Italian carpenter Geppetto (Roberto Benigni) wants to make a living, travelling around the country as a puppeteer. When he crafts a puppet out of wood, he fails to see that the wood is actually a living log, and his puppet is actually alive.
Calling his puppet Pinocchio (Federico Ielapi), sculptured into the model of a young boy, Geppetto takes pride in his “son” and encourages him to explore and be educated and be a good boy. Pinocchio is morally driven by a Talking Cricket (Davide Marotta) and a magical Fairy (Marine Vacth)
However, their world is full of danger and deceit, praying on the innocent and naïve. From cruel tricksters to and a host of less-than-colourful characters, Pinocchio will face a dangerous journey that separates him from Geppetto, forcing him to try and return home and be the strong spirit he was made to be…
It’s safe to say the Italian story of ‘Pinocchio’ is a global product now. Originally a children’s fairy-tale by Carlo Collodi, the adventures of everyone’s favourite wooden puppet came to light thanks to Walt Disney’s 1940 adaptation, and this will occur again in their 2021 live-action adaptation with Tom Hanks. Since 1940 however we have had various other interpretations, adaptations and re-tellings across many platforms. Yet this latest reimagining of the beloved story feels a lot more in touch with what Collodi may have envisioned when he wrote the book.
Italian director Matteo Garrone, a man who has dabbled in film genres including horror, crime, and eroticism, brings together a largely domestic cast and crew to create a family friendly adventure. Set in and around Italy in what feels like the 19th century but never really confirmed, we are treated to a lot more exploration of characters than ever before such as Benigni’s Geppetto who is evidently much more than just a carpenter. We see his emotions, his struggles, his desires, and his pains in the process of wanting to simply earn a living, and wanting to be a good father. Coupled with 8-year-old Ielapi as Pinocchio, the two form a really sweet and honest bond from the start, and this is the crux of the story, even though the two don’t share a great deal of screentime together for the most part.
Regardless of the strong cast brought together including Gigi Priiolettit as the cad Mangiafuoco and Alida Baldari Calabria / Marine Vacth as the dual role of the Fairy, this film belongs to Ielapi.
As Pinocchio, Ielepai has to convey so much in such a short time. From innocence and wide-eyed excitement of the new world he has been brought into, to sheer bewilderment and enthusiasm at new experiences, and the fear, horror, and pain felt in the times he is hurt, there is a lot needed to make Pinocchio someone you invest in, believe in and want to join with on such a journey. Ielapi does this with ease, and while his figure can be a little off-putting a first, you get used to him (as everyone else does) and look beyond the outside to see the conflicted and hidden good within.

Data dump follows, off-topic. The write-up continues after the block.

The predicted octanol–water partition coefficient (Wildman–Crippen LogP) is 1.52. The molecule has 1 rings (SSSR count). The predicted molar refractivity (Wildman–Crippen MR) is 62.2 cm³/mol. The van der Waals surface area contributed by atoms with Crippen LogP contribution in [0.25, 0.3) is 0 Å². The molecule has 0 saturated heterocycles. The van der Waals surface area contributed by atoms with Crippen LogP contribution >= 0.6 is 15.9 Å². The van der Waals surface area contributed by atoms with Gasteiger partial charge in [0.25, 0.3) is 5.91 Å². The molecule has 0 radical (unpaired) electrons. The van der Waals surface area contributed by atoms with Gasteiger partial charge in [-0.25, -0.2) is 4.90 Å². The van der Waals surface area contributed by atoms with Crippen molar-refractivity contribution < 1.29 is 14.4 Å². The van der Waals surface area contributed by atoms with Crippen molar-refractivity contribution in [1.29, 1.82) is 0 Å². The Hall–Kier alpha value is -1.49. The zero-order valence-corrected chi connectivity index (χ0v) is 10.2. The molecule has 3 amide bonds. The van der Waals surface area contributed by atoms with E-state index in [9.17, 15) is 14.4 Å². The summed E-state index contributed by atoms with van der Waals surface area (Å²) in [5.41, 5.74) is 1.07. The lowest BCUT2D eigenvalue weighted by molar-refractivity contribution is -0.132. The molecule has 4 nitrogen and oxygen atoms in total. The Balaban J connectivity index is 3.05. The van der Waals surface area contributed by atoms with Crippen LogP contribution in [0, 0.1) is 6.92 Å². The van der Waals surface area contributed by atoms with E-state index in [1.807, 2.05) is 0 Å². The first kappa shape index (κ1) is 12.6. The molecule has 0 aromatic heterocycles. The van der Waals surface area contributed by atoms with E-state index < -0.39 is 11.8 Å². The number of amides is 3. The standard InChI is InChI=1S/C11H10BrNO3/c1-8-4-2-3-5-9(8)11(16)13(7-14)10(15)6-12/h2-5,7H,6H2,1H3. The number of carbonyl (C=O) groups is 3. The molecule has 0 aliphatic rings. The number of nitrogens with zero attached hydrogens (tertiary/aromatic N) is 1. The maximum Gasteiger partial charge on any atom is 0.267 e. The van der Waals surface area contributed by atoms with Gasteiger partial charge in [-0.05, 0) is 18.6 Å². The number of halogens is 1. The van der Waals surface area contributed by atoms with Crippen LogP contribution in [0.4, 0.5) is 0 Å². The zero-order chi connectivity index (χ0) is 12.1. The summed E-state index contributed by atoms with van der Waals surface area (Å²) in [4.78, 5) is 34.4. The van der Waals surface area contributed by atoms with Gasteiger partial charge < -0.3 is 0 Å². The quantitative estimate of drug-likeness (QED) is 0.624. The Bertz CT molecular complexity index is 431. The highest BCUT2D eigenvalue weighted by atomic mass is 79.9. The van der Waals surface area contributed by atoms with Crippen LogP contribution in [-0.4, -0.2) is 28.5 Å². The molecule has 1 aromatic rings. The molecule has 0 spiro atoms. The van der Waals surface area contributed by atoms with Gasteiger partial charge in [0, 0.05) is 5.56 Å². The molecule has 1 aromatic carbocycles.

Yes, Pinocchio is a testing child. He’s a know-it-all and pushes his luck more often than not. He doesn’t always listen to authority or have the respect needed to stay out of trouble. This comes across as a subtle reflection of the times, with Garrone using Pinocchio as his “humble Italian” faced with a number of oppressive figures and situations that blend everything from prejudice, politics, economic struggles, and tyranny, all into one 2 hour tale. Of course, this is a fairy-tale and all good fairy-tales reflect the social status of their era, and ‘Pinocchio’ proves how timeless a tale it can and how relatable the story is for any generation and any setting.
The most striking part of this story, second only to the Italian dialect which adds so much more naturalism and atmosphere, is the visual effects and practical production. Italian Dalia Colli and Brit Mark Coulier (of X-Men and Harry Potter fame) lent their make-up expertise to turn Ielapi into Pinocchio, and not one part of the 8-year old was CGI. It’s all practical make-up and prosthetics. This adds a huge amount to how much you buy into the story, and it gives the film a very Tim Burton-esque feel to things; a gentle, surreal, stunningly crafted, and fantastical fairy-tale true to the novel.
The fairy-tale look and feel is running right through this story, with Garrone on hand as director, producer, and co-writer of the adaptation. Many of the practical sets wonderful to see, and the character make-up and design of the creatures such as The Snail, the Cat and Fox, the Talking Cricket himself, and Doctor Owl are pulled right from the pages in the most faithful way.
Scary elements are here, but a little gentler in presentation. Emotional and often sad scenes such as Pinocchio’s descent into Toyland or the survival of the sea monster are all present and correct but don’t linger too much on the darker side of these scenes that could be upsetting for younger viewers. Comical humour and cheeky character persona’s, often thanks to Pinocchio himself, are always present and at times when things seem a little bleak.
Beautifully presented and without any omissions in it’s (slightly too long) 2hrs run-time, Garrone has the best team around him to honour his country’s most famous literary export in a timeless tale that looks beautiful and is told with as much heart as Walt Disney did.
Dir: Matteo Garrone
Scr: Matteo Garrone & Massimo Ceccherini
Cast: Roberto Benigni, Federico Ielapi, Rocco Papaleo, Massimo Ceccherini, Marine Vacth & Davide Marotta
Prd: Matteo Garrone, Jean Labadie, Anne-Laure Labadie, Jeremy Thomas & Paolo Del Brocco
DoP: Nicolaj Brüel
Runtime: 120 minutes
Pinocchio is now available on digital and on DVD